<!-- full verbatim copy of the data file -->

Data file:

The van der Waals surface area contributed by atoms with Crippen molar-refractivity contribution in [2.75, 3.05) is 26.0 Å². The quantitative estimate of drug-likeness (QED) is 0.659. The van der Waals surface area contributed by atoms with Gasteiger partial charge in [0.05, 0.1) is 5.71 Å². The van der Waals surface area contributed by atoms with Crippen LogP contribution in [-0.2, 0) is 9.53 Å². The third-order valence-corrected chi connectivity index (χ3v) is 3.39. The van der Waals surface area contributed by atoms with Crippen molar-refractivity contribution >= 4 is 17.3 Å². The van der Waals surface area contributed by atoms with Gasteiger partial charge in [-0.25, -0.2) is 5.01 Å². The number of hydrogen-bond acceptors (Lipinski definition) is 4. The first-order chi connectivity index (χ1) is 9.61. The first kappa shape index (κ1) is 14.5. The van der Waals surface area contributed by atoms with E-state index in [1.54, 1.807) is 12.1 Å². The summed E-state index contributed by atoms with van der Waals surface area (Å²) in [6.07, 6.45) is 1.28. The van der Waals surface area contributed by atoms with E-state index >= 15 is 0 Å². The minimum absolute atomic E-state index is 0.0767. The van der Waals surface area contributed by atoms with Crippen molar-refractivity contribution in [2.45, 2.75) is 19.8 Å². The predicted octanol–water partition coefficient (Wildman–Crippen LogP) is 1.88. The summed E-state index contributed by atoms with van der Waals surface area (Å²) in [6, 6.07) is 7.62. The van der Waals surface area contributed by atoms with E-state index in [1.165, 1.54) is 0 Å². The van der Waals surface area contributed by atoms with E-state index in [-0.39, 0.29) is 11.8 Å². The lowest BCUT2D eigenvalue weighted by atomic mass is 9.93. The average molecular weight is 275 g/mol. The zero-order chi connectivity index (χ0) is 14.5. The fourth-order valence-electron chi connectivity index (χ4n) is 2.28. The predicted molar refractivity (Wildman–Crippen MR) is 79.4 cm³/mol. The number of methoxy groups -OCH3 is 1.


The van der Waals surface area contributed by atoms with Crippen molar-refractivity contribution in [2.75, 3.05) is 26.0 Å². The quantitative estimate of drug-likeness (QED) is 0.659. The van der Waals surface area contributed by atoms with Gasteiger partial charge in [0.05, 0.1) is 5.71 Å². The van der Waals surface area contributed by atoms with Crippen LogP contribution in [-0.2, 0) is 9.53 Å². The third-order valence-corrected chi connectivity index (χ3v) is 3.39. The van der Waals surface area contributed by atoms with Crippen molar-refractivity contribution >= 4 is 17.3 Å². The van der Waals surface area contributed by atoms with Gasteiger partial charge in [-0.25, -0.2) is 5.01 Å². The number of hydrogen-bond acceptors (Lipinski definition) is 4. The first-order chi connectivity index (χ1) is 9.61. The first kappa shape index (κ1) is 14.5. The van der Waals surface area contributed by atoms with E-state index in [1.54, 1.807) is 12.1 Å². The summed E-state index contributed by atoms with van der Waals surface area (Å²) in [6.07, 6.45) is 1.28. The van der Waals surface area contributed by atoms with E-state index >= 15 is 0 Å². The minimum absolute atomic E-state index is 0.0767. The van der Waals surface area contributed by atoms with Crippen molar-refractivity contribution in [2.45, 2.75) is 19.8 Å². The predicted octanol–water partition coefficient (Wildman–Crippen LogP) is 1.88. The summed E-state index contributed by atoms with van der Waals surface area (Å²) in [6, 6.07) is 7.62. The van der Waals surface area contributed by atoms with E-state index in [1.165, 1.54) is 0 Å². The van der Waals surface area contributed by atoms with E-state index in [-0.39, 0.29) is 11.8 Å². The lowest BCUT2D eigenvalue weighted by atomic mass is 9.93. The average molecular weight is 275 g/mol. The zero-order chi connectivity index (χ0) is 14.5. The fourth-order valence-electron chi connectivity index (χ4n) is 2.28. The predicted molar refractivity (Wildman–Crippen MR) is 79.4 cm³/mol. The number of methoxy groups -OCH3 is 1.